First District DFL Congressman Tim Walz and Hennepin County Commissioner Jeff Johnson will square off on the November ballot after emerging the winners in Tuesday’s hotly-contested gubernatorial …
First District DFL Congressman Tim Walz and Hennepin County Commissioner Jeff Johnson will square off on the November ballot after emerging the winners in Tuesday’s hotly-contested gubernatorial races.
The results were among the biggest surprises in Tuesday’s voting in Minnesota, as recent polling had suggested that Attorney General Lori Swanson and former Gov. Tim Pawlenty were leading in their contests. Pawlenty, who served two previous terms as governor and worked most recently as a banking industry lobbyist, had amassed a huge war chest and outspent the lesser-known Johnson three-to-one.
But Johnson had won the GOP endorsement in June, and the party continued its solid track record of defending its endorsed candidates in primary battles. In the end, it wasn’t even close as Johnson topped Pawlenty by nine percentage points.
“It’s time for dramatic change in a government that has become arrogant and broken,” Johnson said in a statement. “We will change the culture in St. Paul from that of controlling and directing Minnesotans to actually serving the people who pay our salaries. Minnesotans will have more money in their pockets, and less government bureaucracy in their lives.”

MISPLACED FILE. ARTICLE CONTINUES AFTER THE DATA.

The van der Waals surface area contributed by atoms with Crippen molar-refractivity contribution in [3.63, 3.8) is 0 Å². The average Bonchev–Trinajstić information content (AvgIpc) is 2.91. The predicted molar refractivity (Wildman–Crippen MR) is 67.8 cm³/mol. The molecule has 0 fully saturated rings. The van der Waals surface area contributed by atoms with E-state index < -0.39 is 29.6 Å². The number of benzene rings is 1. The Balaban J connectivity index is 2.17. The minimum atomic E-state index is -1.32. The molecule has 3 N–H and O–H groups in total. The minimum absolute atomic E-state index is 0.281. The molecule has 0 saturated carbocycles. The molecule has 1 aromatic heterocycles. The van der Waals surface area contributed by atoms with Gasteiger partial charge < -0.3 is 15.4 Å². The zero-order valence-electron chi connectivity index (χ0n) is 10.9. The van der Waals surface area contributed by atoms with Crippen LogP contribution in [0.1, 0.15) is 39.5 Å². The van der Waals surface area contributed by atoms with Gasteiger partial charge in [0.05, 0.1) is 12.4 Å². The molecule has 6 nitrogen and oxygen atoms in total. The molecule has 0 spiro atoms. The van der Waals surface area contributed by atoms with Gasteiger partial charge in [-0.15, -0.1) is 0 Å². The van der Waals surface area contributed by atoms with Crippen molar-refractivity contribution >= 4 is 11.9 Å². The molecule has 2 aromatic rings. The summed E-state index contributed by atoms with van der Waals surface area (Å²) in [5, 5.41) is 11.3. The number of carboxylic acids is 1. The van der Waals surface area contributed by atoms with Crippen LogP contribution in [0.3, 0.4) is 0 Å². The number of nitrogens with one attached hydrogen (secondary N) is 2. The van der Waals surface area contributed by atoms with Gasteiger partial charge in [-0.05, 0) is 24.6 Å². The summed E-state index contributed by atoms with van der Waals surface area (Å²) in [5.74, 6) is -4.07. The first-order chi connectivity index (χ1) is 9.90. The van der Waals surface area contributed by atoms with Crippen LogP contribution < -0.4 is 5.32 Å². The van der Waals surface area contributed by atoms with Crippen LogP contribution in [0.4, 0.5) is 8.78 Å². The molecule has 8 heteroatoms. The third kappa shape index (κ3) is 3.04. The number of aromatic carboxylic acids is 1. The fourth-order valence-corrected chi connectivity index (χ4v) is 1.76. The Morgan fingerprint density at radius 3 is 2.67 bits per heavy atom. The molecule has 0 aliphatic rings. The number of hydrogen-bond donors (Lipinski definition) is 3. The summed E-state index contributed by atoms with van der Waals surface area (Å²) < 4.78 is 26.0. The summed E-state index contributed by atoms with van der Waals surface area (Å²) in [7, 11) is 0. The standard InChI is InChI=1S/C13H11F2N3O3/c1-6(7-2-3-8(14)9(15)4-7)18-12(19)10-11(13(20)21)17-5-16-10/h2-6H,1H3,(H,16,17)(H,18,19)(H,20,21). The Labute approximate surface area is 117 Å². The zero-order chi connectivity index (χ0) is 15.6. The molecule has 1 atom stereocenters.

Meanwhile, the DFL voters continued their tradition of bucking party endorsement, sending Walz on to the Nov. 6 general election over party-endorsed Erin Murphy. Walz picked up nearly 42 percent of the vote, much of it in the metro area and in the southern portion of the state that he has represented in Congress since 2006. Recent polling had shown Murphy trailing in a distant third place in the race, but she demonstrated surprising strength around the state and easily outpolled Swanson, who garnered just 24.5 percent to Murphy’s 32 percent.
Swanson had jumped into the race very late, after withdrawing from the endorsement battle for Attorney General at the party’s state convention in June. After three terms as attorney general, Swanson enjoyed high name recognition. When Congressman Rick Nolan signed up as her running mate, the duo appeared to be in the pole position to win the primary. But Nolan was hit with press reports, including in the Timberjay, that raised questions about his handling of sexual harassment complaints from office and campaign staff. And Swanson faced late-breaking allegations that she had used her office staff to do political work on her behalf. It all appeared to take a toll and opened up the race for Walz.
“I am humbled to be the DFL candidate for governor,” said Walz in a statement. “Our campaign was founded on the belief that there is more that unites us than divides us. We believe in a state where we can come together around our shared values to address our diverse needs. We believe when the Twin Cities thrive, Greater Minnesota thrives—and when Greater Minnesota thrives, the Twin Cities thrive.”
On the GOP side, President Trump weighed in on the race earlier this week, throwing his support to Johnson. That’s despite the fact that Johnson had previously been critical of Trump, once calling him a “jackass.” Pawlenty had also abandoned Trump in the wake of the release of the Access Hollywood tape in 2016, that had caught Trump making derogatory remarks about women. The Johnson campaign capitalized on this with ads highly critical of Pawlenty’s comments about Trump in the aftermath of the tape’s release.